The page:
The High-Level Political Forum and Ending Violence Against Children in Sport

Centre for Sport and Human Rights

Governments come together annually at the United Nations for the High-Level Political Forum (HLPF) to assess progress towards achieving the Sustainable Development Goals (SDGs).  The HLPF is the core United Nations platform for follow-up and review of the 2030 Agenda for Sustainable Development and its 17 SDGs.  Global progress on specific goals is reviewed together with country specific Voluntary National Reviews (VNRs).

High-Level Political Forum 2021

This year, the HLFP is being held in New York from 6 July to 15 July, with some events held virtually.

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The 2021 theme is "Sustainable and resilient recovery from the COVID-19 pandemic that promotes the economic, social and environmental dimensions of sustainable development: building an inclusive and effective path for the achievement of the 2030 Agenda in the context of the decade of action and delivery for sustainable development".

The 2030 Agenda recognises that sport can be an important enabler of sustainable development. Sport should be an enabler for all athletes, whether playing in local clubs or in world championships, as well as for volunteers and spectators during events.  It should, above all else, be safe.  For this to happen, the entire sports ecosystem needs to make sure that all children are free from violence in and around sport.  

The Kazan Action Plan (KAP) was adopted by UNESCO’s Sixth International Conference of Ministers and Senior Officials Responsible for Physical Education and Sport. The KAP calls for a recognition of the role sport can play in sustainable development and lays out the groundwork for measuring the contribution that sport can make toward achieving the SDGs.  An inter-agency Open-Ended Working Group developed 27 indicators for measuring this contribution by sport. Among these are three specifically focused on ensuring that sport is safe for children, youth, women and vulnerable groups:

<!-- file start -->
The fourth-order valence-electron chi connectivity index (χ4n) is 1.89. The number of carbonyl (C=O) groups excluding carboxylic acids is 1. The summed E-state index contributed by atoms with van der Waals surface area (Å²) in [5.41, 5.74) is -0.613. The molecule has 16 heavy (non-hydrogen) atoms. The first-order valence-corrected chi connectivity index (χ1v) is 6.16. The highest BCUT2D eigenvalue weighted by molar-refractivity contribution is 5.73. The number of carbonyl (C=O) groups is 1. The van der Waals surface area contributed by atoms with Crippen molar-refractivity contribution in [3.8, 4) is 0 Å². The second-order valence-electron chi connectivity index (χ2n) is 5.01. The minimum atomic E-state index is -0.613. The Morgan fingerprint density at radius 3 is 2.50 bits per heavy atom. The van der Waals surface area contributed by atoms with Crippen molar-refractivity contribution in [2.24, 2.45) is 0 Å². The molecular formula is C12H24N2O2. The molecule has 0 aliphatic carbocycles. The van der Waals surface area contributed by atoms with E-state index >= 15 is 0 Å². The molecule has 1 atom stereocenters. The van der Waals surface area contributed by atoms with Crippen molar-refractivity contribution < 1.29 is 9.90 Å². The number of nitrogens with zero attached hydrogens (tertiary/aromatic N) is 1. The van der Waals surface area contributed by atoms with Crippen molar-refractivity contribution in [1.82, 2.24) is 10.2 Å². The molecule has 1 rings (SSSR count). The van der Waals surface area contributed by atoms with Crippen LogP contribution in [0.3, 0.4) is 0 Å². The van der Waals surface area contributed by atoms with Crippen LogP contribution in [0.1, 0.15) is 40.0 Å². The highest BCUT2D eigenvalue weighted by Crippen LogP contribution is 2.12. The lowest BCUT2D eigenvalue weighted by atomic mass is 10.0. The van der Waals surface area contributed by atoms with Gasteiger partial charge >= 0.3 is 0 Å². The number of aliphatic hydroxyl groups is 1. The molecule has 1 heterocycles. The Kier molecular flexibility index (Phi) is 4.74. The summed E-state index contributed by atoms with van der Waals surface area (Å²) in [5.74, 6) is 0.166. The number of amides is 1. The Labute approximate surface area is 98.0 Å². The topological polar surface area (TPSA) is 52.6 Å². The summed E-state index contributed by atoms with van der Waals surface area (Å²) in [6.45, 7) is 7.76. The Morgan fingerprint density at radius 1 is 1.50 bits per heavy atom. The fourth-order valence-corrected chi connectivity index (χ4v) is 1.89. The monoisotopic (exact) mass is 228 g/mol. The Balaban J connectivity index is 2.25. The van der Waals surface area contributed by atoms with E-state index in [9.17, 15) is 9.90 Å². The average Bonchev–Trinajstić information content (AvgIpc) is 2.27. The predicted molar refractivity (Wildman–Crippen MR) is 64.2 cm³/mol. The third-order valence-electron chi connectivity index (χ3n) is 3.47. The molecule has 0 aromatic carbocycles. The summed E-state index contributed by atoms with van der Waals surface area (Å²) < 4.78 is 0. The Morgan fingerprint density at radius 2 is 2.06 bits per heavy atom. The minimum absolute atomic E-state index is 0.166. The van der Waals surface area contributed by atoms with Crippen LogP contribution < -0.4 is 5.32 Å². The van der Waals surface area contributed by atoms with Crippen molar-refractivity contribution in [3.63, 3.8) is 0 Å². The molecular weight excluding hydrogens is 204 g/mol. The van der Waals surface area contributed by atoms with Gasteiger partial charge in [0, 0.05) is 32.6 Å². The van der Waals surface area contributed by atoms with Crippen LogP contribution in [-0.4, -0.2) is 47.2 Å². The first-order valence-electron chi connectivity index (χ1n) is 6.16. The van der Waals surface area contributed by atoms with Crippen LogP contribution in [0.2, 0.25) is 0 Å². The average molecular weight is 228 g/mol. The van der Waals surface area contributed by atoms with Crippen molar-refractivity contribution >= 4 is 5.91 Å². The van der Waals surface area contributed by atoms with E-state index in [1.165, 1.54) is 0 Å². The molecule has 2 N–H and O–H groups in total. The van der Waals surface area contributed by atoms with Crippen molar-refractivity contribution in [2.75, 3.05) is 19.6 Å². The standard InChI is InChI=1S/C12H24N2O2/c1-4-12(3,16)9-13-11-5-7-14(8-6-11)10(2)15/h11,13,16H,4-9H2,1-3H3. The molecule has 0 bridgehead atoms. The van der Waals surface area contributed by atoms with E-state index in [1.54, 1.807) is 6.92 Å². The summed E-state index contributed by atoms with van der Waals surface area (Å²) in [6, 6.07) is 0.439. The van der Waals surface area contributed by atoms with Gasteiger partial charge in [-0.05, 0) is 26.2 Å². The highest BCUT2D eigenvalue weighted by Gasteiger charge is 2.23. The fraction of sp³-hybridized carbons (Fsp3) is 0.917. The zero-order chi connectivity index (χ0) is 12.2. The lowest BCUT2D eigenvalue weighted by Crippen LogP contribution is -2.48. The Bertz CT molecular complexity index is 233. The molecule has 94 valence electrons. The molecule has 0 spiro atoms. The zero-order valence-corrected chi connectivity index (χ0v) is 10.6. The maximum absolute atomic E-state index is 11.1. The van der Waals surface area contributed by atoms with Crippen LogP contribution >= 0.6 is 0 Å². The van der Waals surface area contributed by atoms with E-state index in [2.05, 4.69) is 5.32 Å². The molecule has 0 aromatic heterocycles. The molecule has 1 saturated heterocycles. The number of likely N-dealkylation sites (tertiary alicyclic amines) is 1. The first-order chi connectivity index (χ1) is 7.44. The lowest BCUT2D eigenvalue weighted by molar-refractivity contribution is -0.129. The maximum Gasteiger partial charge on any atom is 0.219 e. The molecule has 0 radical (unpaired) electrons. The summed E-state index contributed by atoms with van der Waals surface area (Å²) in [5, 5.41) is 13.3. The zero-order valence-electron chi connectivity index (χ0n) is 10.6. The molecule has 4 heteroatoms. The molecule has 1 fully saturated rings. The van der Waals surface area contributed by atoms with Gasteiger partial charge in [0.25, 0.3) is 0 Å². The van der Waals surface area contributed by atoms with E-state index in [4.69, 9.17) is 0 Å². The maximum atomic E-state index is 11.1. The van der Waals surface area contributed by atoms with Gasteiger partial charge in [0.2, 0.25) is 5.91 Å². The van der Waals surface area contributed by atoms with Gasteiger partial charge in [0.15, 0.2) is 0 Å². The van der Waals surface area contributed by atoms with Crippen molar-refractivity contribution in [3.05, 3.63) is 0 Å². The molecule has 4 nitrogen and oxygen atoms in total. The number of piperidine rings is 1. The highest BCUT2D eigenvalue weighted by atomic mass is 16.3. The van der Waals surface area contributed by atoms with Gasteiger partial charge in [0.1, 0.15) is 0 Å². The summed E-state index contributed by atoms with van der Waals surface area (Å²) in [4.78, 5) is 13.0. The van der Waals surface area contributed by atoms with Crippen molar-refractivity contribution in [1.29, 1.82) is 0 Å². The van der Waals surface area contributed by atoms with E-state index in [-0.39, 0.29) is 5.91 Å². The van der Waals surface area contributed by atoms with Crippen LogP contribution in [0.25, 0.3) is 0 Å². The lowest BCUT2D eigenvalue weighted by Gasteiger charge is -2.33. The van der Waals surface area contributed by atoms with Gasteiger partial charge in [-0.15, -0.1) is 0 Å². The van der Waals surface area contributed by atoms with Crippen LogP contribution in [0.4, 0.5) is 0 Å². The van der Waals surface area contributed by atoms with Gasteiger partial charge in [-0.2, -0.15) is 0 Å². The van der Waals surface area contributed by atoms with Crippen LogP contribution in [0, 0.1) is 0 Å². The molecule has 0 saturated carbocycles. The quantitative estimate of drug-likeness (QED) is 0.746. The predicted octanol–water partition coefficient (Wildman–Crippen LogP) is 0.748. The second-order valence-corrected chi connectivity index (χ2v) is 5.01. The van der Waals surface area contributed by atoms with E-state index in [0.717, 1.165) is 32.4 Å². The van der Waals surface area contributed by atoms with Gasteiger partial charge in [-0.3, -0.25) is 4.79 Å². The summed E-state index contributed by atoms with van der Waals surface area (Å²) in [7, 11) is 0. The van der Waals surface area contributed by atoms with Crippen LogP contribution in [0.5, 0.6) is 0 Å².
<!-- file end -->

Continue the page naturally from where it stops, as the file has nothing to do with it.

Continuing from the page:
• #14.  % funded national sport bodies / member organisations that have adopted formal policies (with procedures) to i) safeguard children and ii) prevent violence against women
  • #19.  # of i) athletes i) coaches/officials and iii) management/board members in funded national sport bodies /member organisations who were trained in the last year in a) governance and sport integrity b) safeguarding children, youth and vulnerable groups and c) prevention of violence against women and girls and d] promoting sustainable development.
  • #20.   % funded national sport bodies /member organisations with a nominated focal point to i) co-ordinate child safeguarding and protection and ii) prevent violence against women and girls

There has been progress by many sports bodies and governments in undertaking the actions called for in these indicators.  However, for sport and government to contribute to the SDGs related to ending violence against children in sport, this should happen everywhere and in every sport, including a role for International Federations to monitor the progress made in their respective sports, and a role for governments in tracking this information and including it in their Voluntary National Reviews (VNRs). 

This year, 43 countries submitted VNRs and we were pleased to see an increase in the number of countries making reference to sport in their reporting.  For all children to be safe, more action is needed and one important development would be for countries submitting VNRs in 2022 to report their progress on the KAP indicators.  This will be a crucial step towards the goal of making sport safe for all.

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